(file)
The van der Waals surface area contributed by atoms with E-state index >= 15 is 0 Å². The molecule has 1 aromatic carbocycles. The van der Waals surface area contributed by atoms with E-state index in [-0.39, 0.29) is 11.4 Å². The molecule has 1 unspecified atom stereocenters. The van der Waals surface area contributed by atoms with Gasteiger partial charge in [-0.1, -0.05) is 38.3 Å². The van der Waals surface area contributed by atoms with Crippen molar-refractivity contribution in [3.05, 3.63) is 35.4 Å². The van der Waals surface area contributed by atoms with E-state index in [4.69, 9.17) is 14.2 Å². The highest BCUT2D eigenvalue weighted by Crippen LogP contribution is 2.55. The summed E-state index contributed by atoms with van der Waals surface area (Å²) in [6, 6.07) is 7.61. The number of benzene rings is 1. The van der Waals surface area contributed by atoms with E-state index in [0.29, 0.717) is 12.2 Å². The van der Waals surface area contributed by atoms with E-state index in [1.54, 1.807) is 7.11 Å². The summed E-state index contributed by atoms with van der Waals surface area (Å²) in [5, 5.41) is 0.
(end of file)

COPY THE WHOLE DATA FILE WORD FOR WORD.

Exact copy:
The van der Waals surface area contributed by atoms with E-state index >= 15 is 0 Å². The molecule has 1 aromatic carbocycles. The van der Waals surface area contributed by atoms with E-state index in [-0.39, 0.29) is 11.4 Å². The molecule has 1 unspecified atom stereocenters. The van der Waals surface area contributed by atoms with Gasteiger partial charge in [-0.1, -0.05) is 38.3 Å². The van der Waals surface area contributed by atoms with Crippen molar-refractivity contribution in [3.05, 3.63) is 35.4 Å². The van der Waals surface area contributed by atoms with E-state index in [4.69, 9.17) is 14.2 Å². The highest BCUT2D eigenvalue weighted by Crippen LogP contribution is 2.55. The summed E-state index contributed by atoms with van der Waals surface area (Å²) in [6, 6.07) is 7.61. The number of benzene rings is 1. The van der Waals surface area contributed by atoms with E-state index in [0.29, 0.717) is 12.2 Å². The van der Waals surface area contributed by atoms with E-state index in [1.54, 1.807) is 7.11 Å². The summed E-state index contributed by atoms with van der Waals surface area (Å²) in [5, 5.41) is 0.